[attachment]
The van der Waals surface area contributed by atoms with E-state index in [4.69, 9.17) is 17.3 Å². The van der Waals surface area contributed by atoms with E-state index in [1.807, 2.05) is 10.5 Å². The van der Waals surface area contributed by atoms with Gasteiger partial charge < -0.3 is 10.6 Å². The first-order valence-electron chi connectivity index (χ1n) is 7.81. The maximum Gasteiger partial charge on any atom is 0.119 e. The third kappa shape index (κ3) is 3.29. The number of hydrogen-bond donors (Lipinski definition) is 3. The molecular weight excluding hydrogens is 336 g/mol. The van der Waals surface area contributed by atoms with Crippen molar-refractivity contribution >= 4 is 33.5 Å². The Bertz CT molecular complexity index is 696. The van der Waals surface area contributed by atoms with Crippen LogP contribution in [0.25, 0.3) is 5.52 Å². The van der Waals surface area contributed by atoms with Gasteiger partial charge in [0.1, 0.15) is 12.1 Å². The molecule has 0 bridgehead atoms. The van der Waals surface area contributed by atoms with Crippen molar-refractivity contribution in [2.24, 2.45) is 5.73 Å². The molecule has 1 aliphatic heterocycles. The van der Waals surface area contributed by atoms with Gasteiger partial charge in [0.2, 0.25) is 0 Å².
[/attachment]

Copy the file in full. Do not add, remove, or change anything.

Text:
The van der Waals surface area contributed by atoms with E-state index in [4.69, 9.17) is 17.3 Å². The van der Waals surface area contributed by atoms with E-state index in [1.807, 2.05) is 10.5 Å². The van der Waals surface area contributed by atoms with Gasteiger partial charge < -0.3 is 10.6 Å². The first-order valence-electron chi connectivity index (χ1n) is 7.81. The maximum Gasteiger partial charge on any atom is 0.119 e. The third kappa shape index (κ3) is 3.29. The number of hydrogen-bond donors (Lipinski definition) is 3. The molecular weight excluding hydrogens is 336 g/mol. The van der Waals surface area contributed by atoms with Crippen molar-refractivity contribution >= 4 is 33.5 Å². The Bertz CT molecular complexity index is 696. The van der Waals surface area contributed by atoms with Crippen LogP contribution in [0.25, 0.3) is 5.52 Å². The van der Waals surface area contributed by atoms with Gasteiger partial charge in [0.1, 0.15) is 12.1 Å². The molecule has 0 bridgehead atoms. The van der Waals surface area contributed by atoms with Crippen molar-refractivity contribution in [2.24, 2.45) is 5.73 Å². The molecule has 1 aliphatic heterocycles. The van der Waals surface area contributed by atoms with Gasteiger partial charge in [0.2, 0.25) is 0 Å².